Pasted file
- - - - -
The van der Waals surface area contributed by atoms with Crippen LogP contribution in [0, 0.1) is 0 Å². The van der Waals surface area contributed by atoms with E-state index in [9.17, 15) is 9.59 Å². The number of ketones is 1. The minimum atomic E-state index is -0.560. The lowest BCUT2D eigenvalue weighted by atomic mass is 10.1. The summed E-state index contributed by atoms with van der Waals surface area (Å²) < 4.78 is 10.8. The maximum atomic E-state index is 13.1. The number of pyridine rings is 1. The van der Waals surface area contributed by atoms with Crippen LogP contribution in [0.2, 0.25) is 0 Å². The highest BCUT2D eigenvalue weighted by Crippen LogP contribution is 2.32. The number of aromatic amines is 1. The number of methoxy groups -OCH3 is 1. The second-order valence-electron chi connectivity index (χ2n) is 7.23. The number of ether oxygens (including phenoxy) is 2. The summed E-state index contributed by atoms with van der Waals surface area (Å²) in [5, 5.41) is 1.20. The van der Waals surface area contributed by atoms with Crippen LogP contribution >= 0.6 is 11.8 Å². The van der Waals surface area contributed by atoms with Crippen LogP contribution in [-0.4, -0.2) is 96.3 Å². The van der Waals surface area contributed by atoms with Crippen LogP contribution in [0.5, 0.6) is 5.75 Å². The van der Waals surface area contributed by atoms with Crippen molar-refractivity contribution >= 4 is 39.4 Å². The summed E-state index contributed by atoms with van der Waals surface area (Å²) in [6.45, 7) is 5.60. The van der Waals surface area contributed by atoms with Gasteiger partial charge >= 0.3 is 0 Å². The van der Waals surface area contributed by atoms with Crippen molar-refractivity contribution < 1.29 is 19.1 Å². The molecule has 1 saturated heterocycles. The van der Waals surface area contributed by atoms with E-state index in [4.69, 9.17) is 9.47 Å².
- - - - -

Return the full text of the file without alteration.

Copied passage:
The van der Waals surface area contributed by atoms with Crippen LogP contribution in [0, 0.1) is 0 Å². The van der Waals surface area contributed by atoms with E-state index in [9.17, 15) is 9.59 Å². The number of ketones is 1. The minimum atomic E-state index is -0.560. The lowest BCUT2D eigenvalue weighted by atomic mass is 10.1. The summed E-state index contributed by atoms with van der Waals surface area (Å²) < 4.78 is 10.8. The maximum atomic E-state index is 13.1. The number of pyridine rings is 1. The van der Waals surface area contributed by atoms with Crippen LogP contribution in [0.2, 0.25) is 0 Å². The highest BCUT2D eigenvalue weighted by Crippen LogP contribution is 2.32. The number of aromatic amines is 1. The number of methoxy groups -OCH3 is 1. The second-order valence-electron chi connectivity index (χ2n) is 7.23. The number of ether oxygens (including phenoxy) is 2. The summed E-state index contributed by atoms with van der Waals surface area (Å²) in [5, 5.41) is 1.20. The van der Waals surface area contributed by atoms with Crippen LogP contribution >= 0.6 is 11.8 Å². The van der Waals surface area contributed by atoms with Crippen LogP contribution in [-0.4, -0.2) is 96.3 Å². The van der Waals surface area contributed by atoms with Crippen LogP contribution in [0.5, 0.6) is 5.75 Å². The van der Waals surface area contributed by atoms with Crippen molar-refractivity contribution >= 4 is 39.4 Å². The summed E-state index contributed by atoms with van der Waals surface area (Å²) in [6.45, 7) is 5.60. The van der Waals surface area contributed by atoms with Gasteiger partial charge >= 0.3 is 0 Å². The van der Waals surface area contributed by atoms with Crippen molar-refractivity contribution < 1.29 is 19.1 Å². The molecule has 1 saturated heterocycles. The van der Waals surface area contributed by atoms with E-state index in [4.69, 9.17) is 9.47 Å².